RES­I­DEN­TIAL LIV­ING IN THE BUSHVELD

Thorny Bush is a new life­style es­tate on an ex­ist­ing golf course in the boom­ing Lim­popo town of Mokopane.

Golf Digest (South Africa) - - Backswing - By Stu­art McLean

A GROW­ING NUM­BER of South Africans are look­ing to live in the peace and tran­quil­lity of the Lim­popo bushveld, and Thorny Bush Life­style Es­tate is a newly de­vel­oped res­i­den­tial es­tate cater­ing for the twin de­mands of se­cure hous­ing and golf in the town of Mokopane, for­merly Pot­gi­eter­srus.

Es­tate homes are cur­rently be­ing built on the ex­pan­sive prop­erty of the ex­ist­ing Kameel­dor­ing Coun­try Club, which has a beau­ti­ful 18hole course, an im­pres­sive oa­sis of green fair­ways seen from the air in the dry bushveld. It was opened for play back in 1978, yet it has long re­mained one of South Africa’s hid­den golf­ing gems. For one thing, while only min­utes away from the town cen­tre, it can­not be seen from the R101 main road lead­ing into Mokopane from the south, and it’s mainly only golfers in Lim­popo who have en­joyed the de­lights of play­ing there over the years.

I first dis­cov­ered it about 10 years ago, when the first golf es­tates and re­sorts be­gan to flour­ish through­out the Water­berg re­gion of Lim­popo. With its nu­mer­ous kameel­dor­ing trees, many of them hug­ging the fair­ways and form­ing nat­u­ral haz­ards, the course has al­ways re­minded me of the won­der­ful Sishen lay­out in the North­ern Cape, although the trees here in the north of the coun­try are not nearly as large as they are there. It’s a fun lay­out, mostly flat, with a va­ri­ety of in­ter­est­ing holes, chal­leng­ing in places, and the low-slung club­house, shaded by many trees, has a rest­ful view over the course.

Un­til now Kameel­dor­ing has re­mained a sim­ple coun­try course, pop­u­lar on Sun­days with so­cial golfers when the green fees are half price.And dur­ing the week an af­fil­i­ated vis­i­tor pays R140 for 18 holes. Var­i­ous buck roam the course, and I’m told that gi­raffe will be in­tro­duced.The fair­ways dur­ing my visit were in­cred­i­bly lush con­sid­er­ing the drought con­di­tions in the re­gion; the course re­ceives a se­cured two me­gal­itres a day of grey wa­ter for ir­ri­ga­tion.

Mokopane is to­day an ex­pand­ing and bustling town, its eco­nomic growth fu­elled by min­ing ac­tiv­ity on the north­ern limb of the Bush-

veld Com­plex. The Mo­galak­wena mine nearby is the largest open pit plat­inum mine in the world, and a “flag­ship op­er­a­tion” in An­glo-Amer­i­can’s plat­inum port­fo­lio, cre­at­ing thou­sands of jobs for the area. The mine has been there since 1993, but pro­duc­tion is now at an all-time high, and there is even talk of Mokopane be­com­ing as big as Rusten­burg. Mo­galak­wena is one of six mu­nic­i­pal­i­ties which form part of the Water­berg district.The high moun­tain range strad­dles the town, and dur­ing the rainy sea­son its slopes are cov­ered in wa­ter­falls.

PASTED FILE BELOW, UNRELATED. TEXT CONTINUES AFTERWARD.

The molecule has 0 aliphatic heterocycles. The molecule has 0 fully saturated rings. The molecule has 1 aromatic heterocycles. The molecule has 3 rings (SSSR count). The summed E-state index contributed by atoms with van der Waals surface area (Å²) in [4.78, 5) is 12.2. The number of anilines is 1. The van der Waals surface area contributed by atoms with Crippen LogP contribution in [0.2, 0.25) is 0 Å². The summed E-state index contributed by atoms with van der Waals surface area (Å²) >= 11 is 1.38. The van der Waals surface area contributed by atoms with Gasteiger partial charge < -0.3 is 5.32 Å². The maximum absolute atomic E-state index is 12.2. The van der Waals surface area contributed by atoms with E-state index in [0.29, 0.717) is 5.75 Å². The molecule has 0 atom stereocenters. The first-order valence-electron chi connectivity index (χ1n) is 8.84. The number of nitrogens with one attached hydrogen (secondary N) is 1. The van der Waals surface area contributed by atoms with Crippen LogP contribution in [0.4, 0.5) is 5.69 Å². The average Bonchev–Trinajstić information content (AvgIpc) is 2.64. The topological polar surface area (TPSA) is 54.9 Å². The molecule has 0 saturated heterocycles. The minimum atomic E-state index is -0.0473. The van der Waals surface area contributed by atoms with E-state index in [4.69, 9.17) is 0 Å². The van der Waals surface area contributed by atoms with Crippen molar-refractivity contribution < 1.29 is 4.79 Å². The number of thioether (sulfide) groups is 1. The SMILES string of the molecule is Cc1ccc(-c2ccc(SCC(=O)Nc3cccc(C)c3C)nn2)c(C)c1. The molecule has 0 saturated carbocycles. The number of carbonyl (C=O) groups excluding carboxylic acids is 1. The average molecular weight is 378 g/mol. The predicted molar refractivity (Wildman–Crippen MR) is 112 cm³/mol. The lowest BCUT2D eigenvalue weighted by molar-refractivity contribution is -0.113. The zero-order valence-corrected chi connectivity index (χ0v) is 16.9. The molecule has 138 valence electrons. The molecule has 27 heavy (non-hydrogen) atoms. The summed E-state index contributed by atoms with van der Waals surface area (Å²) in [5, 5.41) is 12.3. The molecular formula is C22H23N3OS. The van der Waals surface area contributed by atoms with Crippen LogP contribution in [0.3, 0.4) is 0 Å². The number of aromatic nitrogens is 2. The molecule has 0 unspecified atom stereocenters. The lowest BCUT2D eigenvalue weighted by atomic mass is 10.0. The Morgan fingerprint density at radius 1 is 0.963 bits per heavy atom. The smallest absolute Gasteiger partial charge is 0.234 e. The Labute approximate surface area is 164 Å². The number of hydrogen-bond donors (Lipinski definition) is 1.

As a re­sult, there has been con­sid­er­able in­ter­est in af­ford­able res­i­den­tial of­fer­ings at Thorny Bush (130 stands sold), which the de­vel­op­ers, Rob Hud­son, man­ag­ing di­rec­tor of Hayes Matkovich De­vel­op­ments, and lo­cal at­tor­ney Shaun McGrath, in­sist is not in­tended as a hol­i­day home des­ti­na­tion, un­like the other Water­berg es­tates at Ze­bula, El­e­ments and Eu­pho­ria. Thorny Bush is also just 60 kilo­me­tres from Polok­wane, the cap­i­tal of Lim­popo.

Be­ing part of Hayes Matkovich De­vel­op­ments, it was only nat­u­ral that Peter Matkovich’s design com­pany should up­grade the course. Three new holes have al­ready been built to ac­com­mo­date the 200 hectares of golf es­tate com­po­nent, and the oth­ers will be ren­o­vated with new cyn­odon greens over the next year. Home own­ers, who will be­gin mov­ing into their new homes in March, au­to­mat­i­cally be­come mem­bers of the golf club, which will ben­e­fit through the growth in fees and rounds, but con­tinue to op­er­ate in­de­pen­dently of the es­tate.

As we know by now, the ma­jor­ity of home own­ers on golf es­tates do not ac­tu­ally play golf, so Thorny Bush will take ad­van­tage of the fact that the es­tate forms part of a wildlife con­ser­vancy of over 300 hectares, to which res­i­dents will have full ac­cess for bik­ing, walk­ing and fish­ing. There will be 30 kilo­me­tres of moun­tain bike and run­ning trails, and al­ready in use is a 40-hectare dam for keen and com­pet­i­tive fish­er­men, with its own spe­cially cre­ated swims.

The wet­lands of the Nyl River wa­ter­course ad­join the golf es­tate. It came to be known as the “Nile” in the 1860s when a group of Voortrekkers saw the wide river flow­ing north­wards and were un­der the im­pres­sion that they had ar­rived at the mighty Nile it­self. That was how Nyl­stroom, now Modi­molle, ac­quired its name.

Also in the vicin­ity is a pri­vate school, while there is a good model C school in the town. A pri­vate hos­pi­tal has been ap­proved for the area, with con­struc­tion planned in 2016.

Mokopane has an air­field close to the golf course, and its long run­way means it is in con­stant use. Thorny Bush, like Ze­bula, is there­fore a handy es­tate for any­one with their own air­craft. There was a “fly-in” of 94 air­craft from all over South Africa to Mokopane in Novem­ber.

THORNY BUSH FORMS PART OF A 300-HECTARE WILDLIFE CON­SER­VANCY TO WHICH RES­I­DENTS WILL HAVE AC­CESS FOR BIK­ING, WALK­ING AND FISH­ING.

HID­DEN GEM Kameel­dor­ing Coun­try Club, with its bushveld set­ting, is to be in­cor­po­rated into Thorny Bush Life­style Es­tate.

WATER­BERG BACK­DROP The 18th green at Kameel­dor­ing CC, framed by bushveld trees and the Water­berg.

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